The Presence of the Social Father in Inhibiting Young Men's Violence
Wade C. Mackey and Ronald S. Immerman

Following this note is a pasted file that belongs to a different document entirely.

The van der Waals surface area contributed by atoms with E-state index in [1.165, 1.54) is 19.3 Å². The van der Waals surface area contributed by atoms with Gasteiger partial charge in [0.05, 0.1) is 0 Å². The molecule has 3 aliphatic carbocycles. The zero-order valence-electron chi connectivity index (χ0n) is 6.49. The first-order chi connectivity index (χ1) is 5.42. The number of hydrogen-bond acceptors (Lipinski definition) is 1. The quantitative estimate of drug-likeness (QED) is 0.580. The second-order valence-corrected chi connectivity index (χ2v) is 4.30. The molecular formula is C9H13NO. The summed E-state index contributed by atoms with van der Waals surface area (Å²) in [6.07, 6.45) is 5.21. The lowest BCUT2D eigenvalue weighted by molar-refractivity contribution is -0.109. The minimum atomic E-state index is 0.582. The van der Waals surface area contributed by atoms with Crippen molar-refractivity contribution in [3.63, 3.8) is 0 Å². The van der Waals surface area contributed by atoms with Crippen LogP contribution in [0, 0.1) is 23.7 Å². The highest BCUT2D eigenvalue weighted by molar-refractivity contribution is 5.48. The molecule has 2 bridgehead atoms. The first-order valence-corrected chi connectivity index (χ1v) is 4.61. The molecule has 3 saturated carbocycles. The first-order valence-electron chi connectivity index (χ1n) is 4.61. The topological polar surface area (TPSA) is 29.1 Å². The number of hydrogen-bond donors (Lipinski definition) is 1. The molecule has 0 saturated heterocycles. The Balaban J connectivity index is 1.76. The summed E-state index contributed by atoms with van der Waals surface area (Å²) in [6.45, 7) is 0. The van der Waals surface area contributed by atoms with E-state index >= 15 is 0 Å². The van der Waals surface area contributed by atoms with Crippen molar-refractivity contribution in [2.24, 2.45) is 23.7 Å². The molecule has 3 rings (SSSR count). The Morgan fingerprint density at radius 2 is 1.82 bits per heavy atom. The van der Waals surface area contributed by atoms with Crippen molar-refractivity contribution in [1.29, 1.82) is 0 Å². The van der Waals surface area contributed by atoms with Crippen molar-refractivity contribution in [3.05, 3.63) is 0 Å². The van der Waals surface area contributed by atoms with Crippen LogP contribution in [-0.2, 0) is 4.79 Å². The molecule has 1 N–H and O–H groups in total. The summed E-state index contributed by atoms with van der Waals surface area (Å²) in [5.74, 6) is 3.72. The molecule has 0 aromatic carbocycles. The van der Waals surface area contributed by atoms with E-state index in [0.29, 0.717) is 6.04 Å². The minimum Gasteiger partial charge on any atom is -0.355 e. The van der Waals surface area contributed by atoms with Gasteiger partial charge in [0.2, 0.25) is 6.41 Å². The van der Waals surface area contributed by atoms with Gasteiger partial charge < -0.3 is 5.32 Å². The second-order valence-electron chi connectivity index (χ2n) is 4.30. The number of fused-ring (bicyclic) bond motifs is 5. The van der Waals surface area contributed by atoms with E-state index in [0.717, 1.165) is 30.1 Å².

The suggestion is offered that the prior presence of a residual and biological father reduces the likelihood of violent behavior by his sons grown to adulthood. Data analyzed across the U.S. indicate that father absence, rather than poverty, was the stronger predictor of young men's violent behavior. The pattern was also found in predictions of violent crime rates based on the level of out of wedlock births from the prior generation. A consonant pattern was also found in cross-national surveys. Accordingly, developmental theories that would explain these patterns need to be constructed and policies that are designed to reduce the incidence of violent crimes and their sequelae may wish to take into account (i) how the presence of social fathers may tamp down violent behavior by their sons and (ii) how to maximize the opportunities for younger children to have an ongoing social father.